May 3, 2011
201 Pearl Street
Dura Vermeer Floating City
Dura Vermeer Floating Homes
Weeks after the Japanese disaster, images of devastation, fear and terror still dominate the worldwide media, leaving governments, environmentalists and architects across the world grappling with ideas on how to build more ‘flood-proof’ structures.
But how can the world stop a tidal wave more than 10 metres high and travelling faster than an airplane, destroying whole coastal towns?
New York is not usually inhibited of leading the way and implementing strategies and trends for the rest of the world to follow, and in present-day New York, the focus is on creating flood-proof buildings, with stilts seemingly being the answer.
Since there was a recent change in building regulations in New York, developers of new constructions in flood-risk areas are required to design and build buildings on stilts, so that they stand at least 3ft above maximum flood levels.
Talking about designing buildings which are resistant to flood water, James P Colgate, assistant commissioner at the Department of Buildings says:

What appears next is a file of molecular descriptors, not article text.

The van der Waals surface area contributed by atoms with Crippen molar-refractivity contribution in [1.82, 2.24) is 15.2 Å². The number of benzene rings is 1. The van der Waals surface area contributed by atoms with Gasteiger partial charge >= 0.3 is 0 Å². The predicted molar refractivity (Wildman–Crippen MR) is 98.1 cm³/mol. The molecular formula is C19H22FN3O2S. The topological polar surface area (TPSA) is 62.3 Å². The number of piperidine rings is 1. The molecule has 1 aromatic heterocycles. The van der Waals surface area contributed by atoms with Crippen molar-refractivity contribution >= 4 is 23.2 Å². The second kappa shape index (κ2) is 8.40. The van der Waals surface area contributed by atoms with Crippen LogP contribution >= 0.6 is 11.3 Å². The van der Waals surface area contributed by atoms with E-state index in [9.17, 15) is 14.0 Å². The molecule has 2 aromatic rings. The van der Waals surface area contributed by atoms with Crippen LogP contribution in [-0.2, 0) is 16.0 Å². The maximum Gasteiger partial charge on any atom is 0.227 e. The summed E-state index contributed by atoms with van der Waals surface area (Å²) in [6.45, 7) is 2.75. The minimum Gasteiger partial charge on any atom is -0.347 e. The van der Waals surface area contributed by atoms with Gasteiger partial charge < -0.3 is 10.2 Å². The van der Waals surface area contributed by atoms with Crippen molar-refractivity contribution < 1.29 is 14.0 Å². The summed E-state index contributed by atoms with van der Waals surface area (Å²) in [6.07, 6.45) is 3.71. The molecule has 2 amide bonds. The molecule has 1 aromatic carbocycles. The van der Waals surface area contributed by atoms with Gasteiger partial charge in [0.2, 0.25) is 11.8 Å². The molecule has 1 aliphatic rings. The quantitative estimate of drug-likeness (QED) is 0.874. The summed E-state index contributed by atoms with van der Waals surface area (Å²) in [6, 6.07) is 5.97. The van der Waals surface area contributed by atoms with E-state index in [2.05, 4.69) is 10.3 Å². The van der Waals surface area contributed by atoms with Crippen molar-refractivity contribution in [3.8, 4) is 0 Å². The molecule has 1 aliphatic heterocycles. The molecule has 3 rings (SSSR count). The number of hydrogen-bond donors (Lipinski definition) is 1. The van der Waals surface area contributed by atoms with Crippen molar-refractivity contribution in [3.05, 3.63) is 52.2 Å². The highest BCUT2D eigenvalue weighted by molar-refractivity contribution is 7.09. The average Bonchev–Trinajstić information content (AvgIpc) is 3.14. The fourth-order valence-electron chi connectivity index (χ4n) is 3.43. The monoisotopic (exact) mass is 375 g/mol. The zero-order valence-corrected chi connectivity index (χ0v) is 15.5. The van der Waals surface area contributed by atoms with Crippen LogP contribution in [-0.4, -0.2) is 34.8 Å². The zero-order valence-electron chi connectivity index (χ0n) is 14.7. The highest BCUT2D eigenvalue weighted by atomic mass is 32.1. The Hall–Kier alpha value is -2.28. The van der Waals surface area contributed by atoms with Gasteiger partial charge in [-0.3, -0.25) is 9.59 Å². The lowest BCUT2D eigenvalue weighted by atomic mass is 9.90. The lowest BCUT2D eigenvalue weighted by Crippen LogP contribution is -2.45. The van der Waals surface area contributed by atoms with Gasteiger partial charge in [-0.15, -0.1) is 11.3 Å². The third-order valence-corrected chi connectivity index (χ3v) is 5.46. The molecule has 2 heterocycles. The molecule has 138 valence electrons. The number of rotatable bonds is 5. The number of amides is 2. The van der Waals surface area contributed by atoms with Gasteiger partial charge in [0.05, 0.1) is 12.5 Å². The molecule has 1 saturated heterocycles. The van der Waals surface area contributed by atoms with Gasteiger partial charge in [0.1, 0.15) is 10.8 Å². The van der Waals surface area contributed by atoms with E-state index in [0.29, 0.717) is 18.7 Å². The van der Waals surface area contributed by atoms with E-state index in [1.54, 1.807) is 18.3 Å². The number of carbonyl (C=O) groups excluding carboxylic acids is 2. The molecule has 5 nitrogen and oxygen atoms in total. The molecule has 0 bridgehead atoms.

“There’s a very small population of buildings where you have to design on stilts. Most of these buildings are designed for still water. When the water comes up to a certain level and when it leaves, that event should happen without an insurance claim and without damage to the building or people.”
201 Pearl Street, a 28-storey residential and retail building in Manhattan has been designed to cope with potential flood water.
Designed by architect Avinash K Malhorta, this huge building features exceptionally thick walls, as well as shields that cover the doors to prevent any water from entering the building.
Although it is not just New York that is leading the way in designing building to resist the forces of nature.
As half of the Netherlands is situated below sea level, architects have long been designing buildings with flooding in mind. Floating homes are making their mark on the construction industry in Holland.
The Dutch construction group Dura Vermeer has already built 50 ‘floating’ homes, which can not only rise up to 5.5 meters in a flood, but will also stay bone-dry inside, ensuring no damage is done and all utilities remain working.
These revolutionary homes are built partly out of concrete and include a polystyrene base that insulates the house against cold water temperatures, whilst hollow concrete bases keep the houses afloat.
The demand for floating houses is on the rise, and Dura Vermeer is working on both national and international projects and is expected to produce hundreds of floating homes in the coming years.